In my previous blog, I said “I believe there is an answer that helps many” deal with the stress, exhaustion, and health impact of caregiving. During my time as a family caregiver and now as a professional caregiver, I came to realize the role of caregiver is actually two roles: Advocate & Caregiver. From my perspective, Advocate is the primary role while Caregiver is the secondary role.
Advocate is primary, because no one can advocate for our loved ones like we (the family member) can because no one knows them like we do. Caregiver is the secondary role, because others can provide physical care. Stemming from these roles and their prioritization is a decision-making opportunity that requires the acknowledgement that it is not the loved one whose care is priority but, rather, it is the self-care of the caregiver that is priority. Why? How many caregivers whose health is compromised, or worse yet, who are dead make an effective advocate? None, there are none.
The thought process I encourage caregivers to use in deciding the proper care for themselves AND their loved one is this: First, if at all possible, be aware of their loved ones wishes as, hopefully, expressed prior to the onset of health changes. Second, commit to advocating for their loved one according to their best ability. Finally, decide whether they can maintain their emotional, spiritual, physical, and mental health while caring for their loved one. If they can, then great, be the advocate and provide their loved one’s physical care. If, however, the realization is that they cannot then providing the physical care for their loved one that maintains the emotional, spiritual, physical, and mental health is the answer.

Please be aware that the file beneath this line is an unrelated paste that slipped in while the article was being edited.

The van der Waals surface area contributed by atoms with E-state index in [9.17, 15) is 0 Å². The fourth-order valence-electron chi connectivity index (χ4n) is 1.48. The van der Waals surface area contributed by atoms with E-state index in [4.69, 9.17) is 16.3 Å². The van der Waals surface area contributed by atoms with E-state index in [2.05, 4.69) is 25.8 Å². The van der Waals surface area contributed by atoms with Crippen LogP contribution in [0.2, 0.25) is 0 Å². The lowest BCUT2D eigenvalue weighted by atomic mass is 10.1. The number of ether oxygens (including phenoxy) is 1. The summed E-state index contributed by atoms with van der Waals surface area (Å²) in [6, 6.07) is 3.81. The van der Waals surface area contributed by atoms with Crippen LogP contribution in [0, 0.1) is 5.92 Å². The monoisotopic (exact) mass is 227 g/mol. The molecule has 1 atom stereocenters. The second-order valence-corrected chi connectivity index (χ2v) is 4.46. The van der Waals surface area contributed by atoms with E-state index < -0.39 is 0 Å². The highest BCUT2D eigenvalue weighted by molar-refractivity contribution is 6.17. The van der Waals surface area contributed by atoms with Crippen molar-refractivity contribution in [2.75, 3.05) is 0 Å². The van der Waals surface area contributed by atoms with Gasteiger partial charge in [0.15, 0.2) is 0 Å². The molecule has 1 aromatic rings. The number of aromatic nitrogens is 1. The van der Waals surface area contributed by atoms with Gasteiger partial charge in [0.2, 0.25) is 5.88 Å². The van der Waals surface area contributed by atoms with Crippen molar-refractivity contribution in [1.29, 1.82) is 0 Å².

That physical care is what? I don’t know, because I am not that caregiver, nor am I the one that know their loved one best. What I do know is that there are a multitude of options. Options such as enlisting the assistance of other family members when possible, hiring a home health organization, utilizing the services of an adult day care, placing the loved one in a group home, assisted living community, memory care unit, or, perhaps, a long-term care facility.
Careful advocacy in this area does not diminish the importance of the loved one for whom we care. Rather, it acknowledges that the caregiver / advocate is as important as that of the loved one.